24p is the standard for matching a film camera's rate of 24 frames per second, and gives video a somewhat filmic look. 25p is the PAL (UK, etc.) equivalent, though it would havep to drop a frame if you were going to do a transfer to film, since all film is run at 24 frames per second. Neither 24p, nor 25p are used especially for low light conditions, but for the look they have.

25p is used in PAL countries because it fits in nicely with the 50 cycles per second of the electrical grids in those countries – one frame per every other cycle. 24p doesn't really fit in nicely with anything, except the film frame rate, but we've learned to live with it.

In any event, It you are watching the two from a DVD played on your television, and you think they look the same, it's because they are. What ever region you live in, your DVD player will add the correct pulldown to display it. For example, when displayed on a standard NTSC TV (which only display 60i), the DVD player will add 2:3 pulldown to the signal. So yes, 24p and 25p will look pretty much the same played on a TV from a DVD in any given region.
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Old April 12th, 2007, 11:35 AM   #598
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24P, 30P, without Stuccado look

We have a full feature scheduled to shoot starting in Mid May. Two Canon XL2 cameras are going to be our workhorse. However, there is some divided opinions on what to shoot the film in. One says shoot in 30P to avoid the stuccado hanging when panning. Another says use 24P and Up the shutter speed to correct the problem. I own the cameras and the script. I would like to hear everyones opinion on what you would shoot. Or, how can we get 24P to DVD without the stuccado pans when movement is taking place? Rarely, do you see ANY stuccado or hangs in a televised or DVD movie. Thanks.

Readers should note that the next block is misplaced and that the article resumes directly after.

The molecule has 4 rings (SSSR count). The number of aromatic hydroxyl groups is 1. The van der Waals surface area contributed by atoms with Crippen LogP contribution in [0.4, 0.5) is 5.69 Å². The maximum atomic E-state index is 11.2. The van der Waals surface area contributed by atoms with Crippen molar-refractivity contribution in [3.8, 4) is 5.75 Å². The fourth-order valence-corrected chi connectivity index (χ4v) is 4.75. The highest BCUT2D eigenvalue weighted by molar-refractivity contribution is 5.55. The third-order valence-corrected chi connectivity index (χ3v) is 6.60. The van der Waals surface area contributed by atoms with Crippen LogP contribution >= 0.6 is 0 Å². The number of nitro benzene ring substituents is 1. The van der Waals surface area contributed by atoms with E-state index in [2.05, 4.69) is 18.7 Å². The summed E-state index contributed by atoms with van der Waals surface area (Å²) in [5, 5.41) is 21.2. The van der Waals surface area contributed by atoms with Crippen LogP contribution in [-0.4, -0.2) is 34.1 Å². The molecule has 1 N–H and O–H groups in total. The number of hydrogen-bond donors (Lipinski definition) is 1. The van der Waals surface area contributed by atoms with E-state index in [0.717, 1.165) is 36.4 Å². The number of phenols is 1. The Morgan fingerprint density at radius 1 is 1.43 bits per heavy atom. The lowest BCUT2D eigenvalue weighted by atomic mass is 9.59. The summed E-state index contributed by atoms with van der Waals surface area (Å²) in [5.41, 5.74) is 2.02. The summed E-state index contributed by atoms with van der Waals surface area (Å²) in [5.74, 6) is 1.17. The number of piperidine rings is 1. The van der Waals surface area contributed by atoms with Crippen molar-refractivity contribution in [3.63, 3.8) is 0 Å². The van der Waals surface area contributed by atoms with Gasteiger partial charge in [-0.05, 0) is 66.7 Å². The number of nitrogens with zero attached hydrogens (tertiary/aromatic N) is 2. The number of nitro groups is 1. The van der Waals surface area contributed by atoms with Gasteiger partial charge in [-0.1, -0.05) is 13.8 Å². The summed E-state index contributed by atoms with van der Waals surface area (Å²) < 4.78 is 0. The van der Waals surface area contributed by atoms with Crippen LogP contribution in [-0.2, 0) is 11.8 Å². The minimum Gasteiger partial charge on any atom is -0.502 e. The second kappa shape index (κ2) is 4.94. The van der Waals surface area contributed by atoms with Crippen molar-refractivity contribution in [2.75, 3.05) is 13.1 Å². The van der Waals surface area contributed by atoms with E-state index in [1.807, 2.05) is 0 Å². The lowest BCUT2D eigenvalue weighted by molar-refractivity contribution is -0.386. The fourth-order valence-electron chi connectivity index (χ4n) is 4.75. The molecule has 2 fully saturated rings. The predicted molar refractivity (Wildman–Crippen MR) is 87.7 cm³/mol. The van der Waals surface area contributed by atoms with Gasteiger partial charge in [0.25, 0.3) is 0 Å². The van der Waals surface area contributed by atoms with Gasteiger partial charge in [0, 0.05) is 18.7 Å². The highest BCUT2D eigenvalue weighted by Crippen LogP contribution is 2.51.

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Old April 12th, 2007, 12:14 PM   #599
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You see TONS of blur in movies. You just don't notice it too much because they attempt to hide it by shooting from certain angles and tracking subjects during pans. It's part of the art.

I'm going to go out on a limb and say whoever told you to shoot 24P and up the shutter does not know what they are talking about. No point in shooting 24P if you're going to crank up the shutter. That defeats the whole purpose to me. You might as well just shoot 60i then. That's my opinion.

Just shoot 24P, 1/48 and pay attention to your angles. Make sure you have a subject to follow on pans.
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Old April 12th, 2007, 07:08 PM   #600
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If you don't like the effect of 24p then shoot 30p. It's your movie.